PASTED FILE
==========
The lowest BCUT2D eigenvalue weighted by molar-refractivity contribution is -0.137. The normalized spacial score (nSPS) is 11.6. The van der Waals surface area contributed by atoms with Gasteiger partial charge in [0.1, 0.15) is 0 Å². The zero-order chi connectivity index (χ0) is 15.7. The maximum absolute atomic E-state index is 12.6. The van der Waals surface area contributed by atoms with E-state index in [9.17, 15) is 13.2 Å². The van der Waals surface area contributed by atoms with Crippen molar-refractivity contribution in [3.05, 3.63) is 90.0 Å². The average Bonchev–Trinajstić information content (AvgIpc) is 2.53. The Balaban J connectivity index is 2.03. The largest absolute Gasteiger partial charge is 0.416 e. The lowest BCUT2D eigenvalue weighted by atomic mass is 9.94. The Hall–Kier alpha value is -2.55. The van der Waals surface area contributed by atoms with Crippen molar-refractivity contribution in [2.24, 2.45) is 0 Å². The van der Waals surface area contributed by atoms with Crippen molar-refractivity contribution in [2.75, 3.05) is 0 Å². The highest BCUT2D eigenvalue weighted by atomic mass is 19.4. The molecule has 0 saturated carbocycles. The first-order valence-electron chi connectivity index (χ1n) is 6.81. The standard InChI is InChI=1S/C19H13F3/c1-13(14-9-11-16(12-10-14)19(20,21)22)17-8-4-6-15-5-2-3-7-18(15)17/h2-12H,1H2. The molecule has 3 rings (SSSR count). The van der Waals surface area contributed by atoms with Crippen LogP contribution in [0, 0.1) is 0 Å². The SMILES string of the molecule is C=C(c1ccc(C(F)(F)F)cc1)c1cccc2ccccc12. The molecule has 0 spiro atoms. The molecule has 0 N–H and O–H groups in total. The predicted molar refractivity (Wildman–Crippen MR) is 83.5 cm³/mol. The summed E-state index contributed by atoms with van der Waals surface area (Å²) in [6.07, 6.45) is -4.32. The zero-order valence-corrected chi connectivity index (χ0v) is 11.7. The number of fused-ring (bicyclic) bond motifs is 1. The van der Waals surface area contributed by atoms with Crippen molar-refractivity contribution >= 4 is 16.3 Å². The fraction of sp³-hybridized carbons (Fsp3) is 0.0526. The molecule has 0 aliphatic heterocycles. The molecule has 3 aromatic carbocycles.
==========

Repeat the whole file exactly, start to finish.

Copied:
The lowest BCUT2D eigenvalue weighted by molar-refractivity contribution is -0.137. The normalized spacial score (nSPS) is 11.6. The van der Waals surface area contributed by atoms with Gasteiger partial charge in [0.1, 0.15) is 0 Å². The zero-order chi connectivity index (χ0) is 15.7. The maximum absolute atomic E-state index is 12.6. The van der Waals surface area contributed by atoms with E-state index in [9.17, 15) is 13.2 Å². The van der Waals surface area contributed by atoms with Crippen molar-refractivity contribution in [3.05, 3.63) is 90.0 Å². The average Bonchev–Trinajstić information content (AvgIpc) is 2.53. The Balaban J connectivity index is 2.03. The largest absolute Gasteiger partial charge is 0.416 e. The lowest BCUT2D eigenvalue weighted by atomic mass is 9.94. The Hall–Kier alpha value is -2.55. The van der Waals surface area contributed by atoms with Crippen molar-refractivity contribution in [2.24, 2.45) is 0 Å². The van der Waals surface area contributed by atoms with Crippen molar-refractivity contribution in [2.75, 3.05) is 0 Å². The highest BCUT2D eigenvalue weighted by atomic mass is 19.4. The molecule has 0 saturated carbocycles. The first-order valence-electron chi connectivity index (χ1n) is 6.81. The standard InChI is InChI=1S/C19H13F3/c1-13(14-9-11-16(12-10-14)19(20,21)22)17-8-4-6-15-5-2-3-7-18(15)17/h2-12H,1H2. The molecule has 3 rings (SSSR count). The van der Waals surface area contributed by atoms with Crippen LogP contribution in [0, 0.1) is 0 Å². The SMILES string of the molecule is C=C(c1ccc(C(F)(F)F)cc1)c1cccc2ccccc12. The molecule has 0 spiro atoms. The molecule has 0 N–H and O–H groups in total. The predicted molar refractivity (Wildman–Crippen MR) is 83.5 cm³/mol. The summed E-state index contributed by atoms with van der Waals surface area (Å²) in [6.07, 6.45) is -4.32. The zero-order valence-corrected chi connectivity index (χ0v) is 11.7. The number of fused-ring (bicyclic) bond motifs is 1. The van der Waals surface area contributed by atoms with Crippen molar-refractivity contribution >= 4 is 16.3 Å². The fraction of sp³-hybridized carbons (Fsp3) is 0.0526. The molecule has 0 aliphatic heterocycles. The molecule has 3 aromatic carbocycles.